Fox News reports that the Attorneys General of 19 states "warned major retailers against the Food and Drug Administration’s (FDA) attempt to let pharmacies mail out the abortion pill, and said doing so would subject to legal action from the states."
The letter was sent "to companies like Costco, Walmart, Kroger and others with pharmacies to spell out the legal repercussions of following the Biden administration's advice.
"'We write to advise you of why the FDA’s invitation is unlawful and risky and to urge you to continue rejecting it,' the AGs wrote, suggesting that the retailers "may not yet be aware that federal law expressly prohibits using the mail to send or receive any drug that will 'be used or applied for producing abortion'.'"
Earlier in February, the same Attorneys General sent letters to Walgreens and CVS, "pharmacy providers who said they intended to use the FDA’s plan to sell the abortion pill. On Monday, they also sent a letter to RiteAid, which announced they also plan to obtain and sell abortion pills using the mail."
According to the story, "The Biden administration in early January developed a plan to change an FDA rule in a way that would allow companies with a retail pharmacy to apply for a certification to distribute by mail a two-step abortion-inducing drug.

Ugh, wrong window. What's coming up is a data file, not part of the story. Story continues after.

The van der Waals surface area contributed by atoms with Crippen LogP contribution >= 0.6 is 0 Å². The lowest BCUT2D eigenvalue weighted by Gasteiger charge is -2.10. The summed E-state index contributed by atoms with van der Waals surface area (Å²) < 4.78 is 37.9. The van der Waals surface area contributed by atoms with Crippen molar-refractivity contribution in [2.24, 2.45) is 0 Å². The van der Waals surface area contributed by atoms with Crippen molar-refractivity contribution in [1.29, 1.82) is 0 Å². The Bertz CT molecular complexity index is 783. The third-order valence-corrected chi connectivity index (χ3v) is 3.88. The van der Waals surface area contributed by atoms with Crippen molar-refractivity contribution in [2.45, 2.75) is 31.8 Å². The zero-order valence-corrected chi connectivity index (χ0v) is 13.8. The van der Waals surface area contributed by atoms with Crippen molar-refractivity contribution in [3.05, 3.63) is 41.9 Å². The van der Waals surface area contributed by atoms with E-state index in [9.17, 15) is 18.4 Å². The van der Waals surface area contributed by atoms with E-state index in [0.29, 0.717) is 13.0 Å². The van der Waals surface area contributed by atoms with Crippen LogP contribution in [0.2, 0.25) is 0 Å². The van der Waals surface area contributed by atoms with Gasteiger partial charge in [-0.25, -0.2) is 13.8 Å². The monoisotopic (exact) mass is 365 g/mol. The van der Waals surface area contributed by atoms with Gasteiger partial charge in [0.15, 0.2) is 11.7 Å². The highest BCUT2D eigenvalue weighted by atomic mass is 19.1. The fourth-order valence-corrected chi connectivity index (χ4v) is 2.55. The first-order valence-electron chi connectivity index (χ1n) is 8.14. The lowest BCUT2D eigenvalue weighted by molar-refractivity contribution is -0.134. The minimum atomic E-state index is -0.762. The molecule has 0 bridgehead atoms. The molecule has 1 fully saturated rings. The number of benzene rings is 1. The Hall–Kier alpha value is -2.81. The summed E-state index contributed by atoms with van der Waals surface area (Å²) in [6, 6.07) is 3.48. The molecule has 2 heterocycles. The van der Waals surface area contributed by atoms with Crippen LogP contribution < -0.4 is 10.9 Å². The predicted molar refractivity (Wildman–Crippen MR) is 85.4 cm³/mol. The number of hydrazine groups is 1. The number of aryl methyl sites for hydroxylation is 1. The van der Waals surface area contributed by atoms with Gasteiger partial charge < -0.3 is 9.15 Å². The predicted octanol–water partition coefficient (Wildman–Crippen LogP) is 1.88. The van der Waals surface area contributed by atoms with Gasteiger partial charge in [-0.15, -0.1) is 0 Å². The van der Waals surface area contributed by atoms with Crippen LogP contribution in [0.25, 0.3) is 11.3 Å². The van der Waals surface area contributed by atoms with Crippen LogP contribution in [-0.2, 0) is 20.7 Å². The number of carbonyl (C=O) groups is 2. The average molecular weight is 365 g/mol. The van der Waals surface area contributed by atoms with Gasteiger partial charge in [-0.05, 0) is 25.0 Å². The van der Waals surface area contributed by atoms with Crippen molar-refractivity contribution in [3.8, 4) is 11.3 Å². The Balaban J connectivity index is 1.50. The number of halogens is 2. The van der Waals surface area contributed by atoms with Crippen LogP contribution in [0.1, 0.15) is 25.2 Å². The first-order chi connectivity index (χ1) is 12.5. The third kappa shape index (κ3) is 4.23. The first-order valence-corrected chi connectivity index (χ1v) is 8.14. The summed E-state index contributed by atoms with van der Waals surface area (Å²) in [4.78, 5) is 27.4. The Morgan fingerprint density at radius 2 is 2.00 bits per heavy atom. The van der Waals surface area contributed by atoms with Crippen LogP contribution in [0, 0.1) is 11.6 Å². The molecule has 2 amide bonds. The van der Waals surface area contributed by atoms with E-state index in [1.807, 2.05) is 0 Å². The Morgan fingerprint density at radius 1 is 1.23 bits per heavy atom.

"Prior to the rule change, mifepristone, the first pill used in the two-part abortion process, could be dispensed only by some mail-order pharmacies or by certified doctors or clinics.
"If the FDA grants the certification, the pharmacy will be able to dispense the pill directly to patients upon receiving a prescription from a certified prescriber. But the attorneys general warn this change is an incorrect reading of what the law allows that would not stand up in court."
The Attorneys General are all Republicans, Fox News points out, and are from Alabama, Alaska, Arkansas, Florida, Georgia, Indiana, Iowa, Kentucky, Louisiana, Mississippi, Missouri, Montana, Ohio, Oklahoma, South Carolina, South Dakota, Texas, Utah and West Virginia.
- KC's View:
This is exactly where retailers want to be - caught in the crossfire during a culture war.
Cleary there are different opinions about federal law. I have no idea how retailers should navigate this particular landmine-laden landscape, except that, if choices must be made, they probably should do their best to satisfy most of their customers, choosing the reading of the law that supports that position. The courts then probably will sort it all out, but retailers can be reassured that they put their shoppers first.